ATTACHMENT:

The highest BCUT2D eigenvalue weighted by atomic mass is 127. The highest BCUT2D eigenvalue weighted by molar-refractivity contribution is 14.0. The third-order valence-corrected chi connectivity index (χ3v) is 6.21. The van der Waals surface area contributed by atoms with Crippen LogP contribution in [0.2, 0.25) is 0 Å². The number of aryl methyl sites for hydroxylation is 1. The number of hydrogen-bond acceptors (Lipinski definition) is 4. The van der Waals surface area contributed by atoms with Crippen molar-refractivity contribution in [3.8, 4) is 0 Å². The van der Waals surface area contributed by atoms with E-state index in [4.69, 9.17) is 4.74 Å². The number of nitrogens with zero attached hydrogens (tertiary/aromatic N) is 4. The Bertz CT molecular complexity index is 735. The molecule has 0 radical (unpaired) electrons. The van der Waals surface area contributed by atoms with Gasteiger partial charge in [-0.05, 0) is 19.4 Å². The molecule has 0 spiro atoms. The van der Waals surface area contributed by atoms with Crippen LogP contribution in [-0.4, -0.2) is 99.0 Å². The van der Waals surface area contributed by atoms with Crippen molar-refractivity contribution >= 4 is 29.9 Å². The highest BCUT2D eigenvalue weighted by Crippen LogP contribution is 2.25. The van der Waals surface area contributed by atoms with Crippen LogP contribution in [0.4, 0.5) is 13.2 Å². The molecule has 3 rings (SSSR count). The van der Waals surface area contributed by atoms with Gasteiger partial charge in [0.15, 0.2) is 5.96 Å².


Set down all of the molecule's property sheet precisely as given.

The highest BCUT2D eigenvalue weighted by atomic mass is 127. The highest BCUT2D eigenvalue weighted by molar-refractivity contribution is 14.0. The third-order valence-corrected chi connectivity index (χ3v) is 6.21. The van der Waals surface area contributed by atoms with Crippen LogP contribution in [0.2, 0.25) is 0 Å². The number of aryl methyl sites for hydroxylation is 1. The number of hydrogen-bond acceptors (Lipinski definition) is 4. The van der Waals surface area contributed by atoms with Crippen molar-refractivity contribution in [3.8, 4) is 0 Å². The van der Waals surface area contributed by atoms with E-state index in [4.69, 9.17) is 4.74 Å². The number of nitrogens with zero attached hydrogens (tertiary/aromatic N) is 4. The Bertz CT molecular complexity index is 735. The molecule has 0 radical (unpaired) electrons. The van der Waals surface area contributed by atoms with Gasteiger partial charge in [-0.05, 0) is 19.4 Å². The molecule has 0 spiro atoms. The van der Waals surface area contributed by atoms with Crippen LogP contribution in [-0.4, -0.2) is 99.0 Å². The van der Waals surface area contributed by atoms with Crippen molar-refractivity contribution >= 4 is 29.9 Å². The highest BCUT2D eigenvalue weighted by Crippen LogP contribution is 2.25. The van der Waals surface area contributed by atoms with Crippen LogP contribution in [0.4, 0.5) is 13.2 Å². The molecule has 3 rings (SSSR count). The van der Waals surface area contributed by atoms with Gasteiger partial charge in [0.15, 0.2) is 5.96 Å².